Sobel: When we did an event together back in 2008 you talked about the shifting landscape and relationships between government and media, traditional and digital. How have things changed in six years?
Nachison: A lot has changed. On the one hand, governments at all levels have embraced, dabbled or at least know about the movement to provide greater access to public data. Among other things, this enables independent developers to create new services that enrich civic life and encourage more responsive and transparent governments. That's now a vibrant and still emerging field of civic innovation. On the other hand, we had 9/11, the war on terrorism, the Afghanistan and Iraq wars, Wikileaks, Stuxnet and the Edward Snowden revelations about the NSA spying on everyone. We wound up in a new era of government secrecy, surveillance and cyberwarfare. Governments around the world censor the Internet and turn it on or off at will. We just saw Turkey shut down Twitter. Social media fueled uprisings in Iran, the Arab Spring, massive anti government protests in Ukraine that led, among other things, to the Russian takeover of Crimea - and also a brutal civil war in Syria. If we're heading for Utopia, we've got a long way to go to get there and a lot of people are dying along the way.
Sobel: I see on the We Media website that you say you’re “a global agency, studio and idea incubator for the digital age. We tell stories and solve problems.” That's quite a mouthful. Can you elaborate?
Nachison: If that's a mouthful, I'll try to be even briefer. We're consultants. We help companies create new products, services and processes and rethink old ones.
Sobel: Our readers are focused on intelligent information management, digital customer experience management and the emergence of social business tools and practices. Any thoughts or suggestions?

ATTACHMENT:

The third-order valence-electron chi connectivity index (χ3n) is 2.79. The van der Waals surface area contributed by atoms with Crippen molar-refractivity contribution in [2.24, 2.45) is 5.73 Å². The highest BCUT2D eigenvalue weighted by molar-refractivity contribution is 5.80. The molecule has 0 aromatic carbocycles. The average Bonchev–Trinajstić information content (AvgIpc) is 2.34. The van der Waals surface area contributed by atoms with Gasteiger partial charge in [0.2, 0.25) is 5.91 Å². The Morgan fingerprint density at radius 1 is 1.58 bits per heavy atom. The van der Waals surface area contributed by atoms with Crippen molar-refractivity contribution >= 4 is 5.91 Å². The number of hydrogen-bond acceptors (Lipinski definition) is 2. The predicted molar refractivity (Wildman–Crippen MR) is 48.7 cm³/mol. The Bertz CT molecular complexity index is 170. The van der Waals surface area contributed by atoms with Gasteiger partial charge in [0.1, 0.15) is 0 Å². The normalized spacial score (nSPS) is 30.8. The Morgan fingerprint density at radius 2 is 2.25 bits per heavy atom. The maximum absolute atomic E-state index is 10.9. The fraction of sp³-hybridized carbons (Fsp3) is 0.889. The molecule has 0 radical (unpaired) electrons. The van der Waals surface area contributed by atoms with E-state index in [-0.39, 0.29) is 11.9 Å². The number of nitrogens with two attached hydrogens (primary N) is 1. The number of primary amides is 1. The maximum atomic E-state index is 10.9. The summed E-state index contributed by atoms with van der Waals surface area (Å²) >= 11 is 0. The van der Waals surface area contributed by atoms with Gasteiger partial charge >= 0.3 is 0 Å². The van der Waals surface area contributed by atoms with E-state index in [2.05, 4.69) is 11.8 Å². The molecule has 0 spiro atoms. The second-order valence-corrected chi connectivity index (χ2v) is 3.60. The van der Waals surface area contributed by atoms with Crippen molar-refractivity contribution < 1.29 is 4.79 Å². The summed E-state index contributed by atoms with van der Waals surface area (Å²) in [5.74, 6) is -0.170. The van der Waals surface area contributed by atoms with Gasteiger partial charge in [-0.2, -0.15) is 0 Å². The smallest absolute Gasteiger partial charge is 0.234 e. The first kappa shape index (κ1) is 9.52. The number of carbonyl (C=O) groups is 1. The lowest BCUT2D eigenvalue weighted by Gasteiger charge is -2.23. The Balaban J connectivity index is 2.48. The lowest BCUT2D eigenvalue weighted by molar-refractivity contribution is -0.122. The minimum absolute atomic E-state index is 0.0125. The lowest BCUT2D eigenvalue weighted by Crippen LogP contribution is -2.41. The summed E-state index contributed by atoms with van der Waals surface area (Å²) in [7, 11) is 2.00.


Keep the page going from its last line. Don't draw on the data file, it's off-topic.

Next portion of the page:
Nachison: Here's a quick one: empowerment. Whether you're designing a tool for business, a workspace, an event or a consumer digital experience, the "users" are real people who use technology all the time. It's in our pockets. It's just there. We expect things to work, to be intuitive and to provide a sense of freedom and power. We're easily distracted, short on time and we have little patience for awkward, dull, confusing or broken things.
Sobel: Can you talk about your interest in photography, music, painting and, of course, your family? Do you see any similarities here...that is your "day" versus your “night?"
Nachison: Great question! I'm going to have rewrite the bio, because the day/night division is wrong. It was a mildly clever way of distinguishing between work and not work, a way of listing lots of things that interest and excite me. I also love to be outdoors. But that line between professional and personal is fuzzy. It has less and less to do with days, nights or weekends. It's true that most of my work happens during the day, when my kids are at school and my wife is at work.
My personal interests are with me all the time. I listen to music, especially when I write. I'm visual and love to create, see and include beautiful photos in my work, and I try to think like an artist when I work. I'm always looking for inspiration, and for meaning and personal satisfaction in my work. I can't remove my personal interests, my values or my heart from my work, and I don't ask that of clients or people who work with me.